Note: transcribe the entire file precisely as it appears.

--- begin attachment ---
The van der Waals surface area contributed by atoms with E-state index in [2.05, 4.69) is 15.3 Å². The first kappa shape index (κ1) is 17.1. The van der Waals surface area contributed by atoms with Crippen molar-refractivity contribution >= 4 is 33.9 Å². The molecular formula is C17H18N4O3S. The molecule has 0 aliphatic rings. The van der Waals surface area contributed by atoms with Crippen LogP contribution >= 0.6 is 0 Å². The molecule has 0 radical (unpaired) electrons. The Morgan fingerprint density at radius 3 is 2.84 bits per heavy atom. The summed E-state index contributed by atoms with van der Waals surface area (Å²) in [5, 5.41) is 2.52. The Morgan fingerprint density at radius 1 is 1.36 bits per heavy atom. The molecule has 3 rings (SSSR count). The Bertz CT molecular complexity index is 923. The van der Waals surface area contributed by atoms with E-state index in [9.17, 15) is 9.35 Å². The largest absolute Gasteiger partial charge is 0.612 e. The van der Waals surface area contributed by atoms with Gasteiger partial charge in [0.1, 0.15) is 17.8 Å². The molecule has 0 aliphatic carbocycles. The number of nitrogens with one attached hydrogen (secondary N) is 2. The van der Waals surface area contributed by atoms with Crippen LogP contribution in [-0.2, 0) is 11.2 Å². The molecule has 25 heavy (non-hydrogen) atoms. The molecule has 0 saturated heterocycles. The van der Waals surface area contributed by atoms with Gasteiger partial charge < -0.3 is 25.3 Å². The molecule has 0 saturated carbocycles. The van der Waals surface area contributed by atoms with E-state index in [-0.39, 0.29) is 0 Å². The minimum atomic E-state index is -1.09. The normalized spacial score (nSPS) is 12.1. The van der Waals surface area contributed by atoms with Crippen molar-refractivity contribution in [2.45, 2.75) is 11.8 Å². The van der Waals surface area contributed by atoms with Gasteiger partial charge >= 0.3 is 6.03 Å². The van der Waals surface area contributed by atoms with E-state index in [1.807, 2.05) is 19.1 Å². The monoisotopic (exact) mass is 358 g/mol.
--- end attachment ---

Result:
The van der Waals surface area contributed by atoms with E-state index in [2.05, 4.69) is 15.3 Å². The first kappa shape index (κ1) is 17.1. The van der Waals surface area contributed by atoms with Crippen molar-refractivity contribution >= 4 is 33.9 Å². The molecular formula is C17H18N4O3S. The molecule has 0 aliphatic rings. The van der Waals surface area contributed by atoms with Crippen LogP contribution >= 0.6 is 0 Å². The molecule has 0 radical (unpaired) electrons. The Morgan fingerprint density at radius 3 is 2.84 bits per heavy atom. The summed E-state index contributed by atoms with van der Waals surface area (Å²) in [5, 5.41) is 2.52. The Morgan fingerprint density at radius 1 is 1.36 bits per heavy atom. The molecule has 3 rings (SSSR count). The Bertz CT molecular complexity index is 923. The van der Waals surface area contributed by atoms with E-state index in [9.17, 15) is 9.35 Å². The largest absolute Gasteiger partial charge is 0.612 e. The van der Waals surface area contributed by atoms with Gasteiger partial charge in [0.1, 0.15) is 17.8 Å². The molecule has 0 aliphatic carbocycles. The number of nitrogens with one attached hydrogen (secondary N) is 2. The van der Waals surface area contributed by atoms with Crippen LogP contribution in [-0.2, 0) is 11.2 Å². The molecule has 25 heavy (non-hydrogen) atoms. The molecule has 0 saturated heterocycles. The van der Waals surface area contributed by atoms with Gasteiger partial charge < -0.3 is 25.3 Å². The molecule has 0 saturated carbocycles. The van der Waals surface area contributed by atoms with E-state index in [-0.39, 0.29) is 0 Å². The minimum atomic E-state index is -1.09. The normalized spacial score (nSPS) is 12.1. The van der Waals surface area contributed by atoms with Crippen molar-refractivity contribution in [2.45, 2.75) is 11.8 Å². The van der Waals surface area contributed by atoms with Gasteiger partial charge >= 0.3 is 6.03 Å². The van der Waals surface area contributed by atoms with E-state index in [1.807, 2.05) is 19.1 Å². The monoisotopic (exact) mass is 358 g/mol.